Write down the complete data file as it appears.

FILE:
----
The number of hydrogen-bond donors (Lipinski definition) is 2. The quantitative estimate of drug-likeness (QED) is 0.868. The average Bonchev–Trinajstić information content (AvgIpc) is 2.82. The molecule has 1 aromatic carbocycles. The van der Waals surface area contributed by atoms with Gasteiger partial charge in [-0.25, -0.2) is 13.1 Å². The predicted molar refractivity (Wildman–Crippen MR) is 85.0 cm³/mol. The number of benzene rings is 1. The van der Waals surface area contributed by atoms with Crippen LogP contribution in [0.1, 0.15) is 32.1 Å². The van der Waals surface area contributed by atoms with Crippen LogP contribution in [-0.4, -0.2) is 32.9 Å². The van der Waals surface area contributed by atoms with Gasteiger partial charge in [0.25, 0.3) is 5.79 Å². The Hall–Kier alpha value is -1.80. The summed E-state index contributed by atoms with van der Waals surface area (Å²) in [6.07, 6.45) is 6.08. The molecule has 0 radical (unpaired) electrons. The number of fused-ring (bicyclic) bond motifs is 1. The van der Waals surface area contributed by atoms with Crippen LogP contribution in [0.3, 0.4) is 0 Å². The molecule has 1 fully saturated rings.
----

The number of hydrogen-bond donors (Lipinski definition) is 2. The quantitative estimate of drug-likeness (QED) is 0.868. The average Bonchev–Trinajstić information content (AvgIpc) is 2.82. The molecule has 1 aromatic carbocycles. The van der Waals surface area contributed by atoms with Gasteiger partial charge in [-0.25, -0.2) is 13.1 Å². The predicted molar refractivity (Wildman–Crippen MR) is 85.0 cm³/mol. The number of benzene rings is 1. The van der Waals surface area contributed by atoms with Crippen LogP contribution in [0.1, 0.15) is 32.1 Å². The van der Waals surface area contributed by atoms with Crippen LogP contribution in [-0.4, -0.2) is 32.9 Å². The van der Waals surface area contributed by atoms with Gasteiger partial charge in [0.25, 0.3) is 5.79 Å². The Hall–Kier alpha value is -1.80. The summed E-state index contributed by atoms with van der Waals surface area (Å²) in [6.07, 6.45) is 6.08. The molecule has 0 radical (unpaired) electrons. The number of fused-ring (bicyclic) bond motifs is 1. The van der Waals surface area contributed by atoms with Crippen LogP contribution in [0.3, 0.4) is 0 Å². The molecule has 1 fully saturated rings.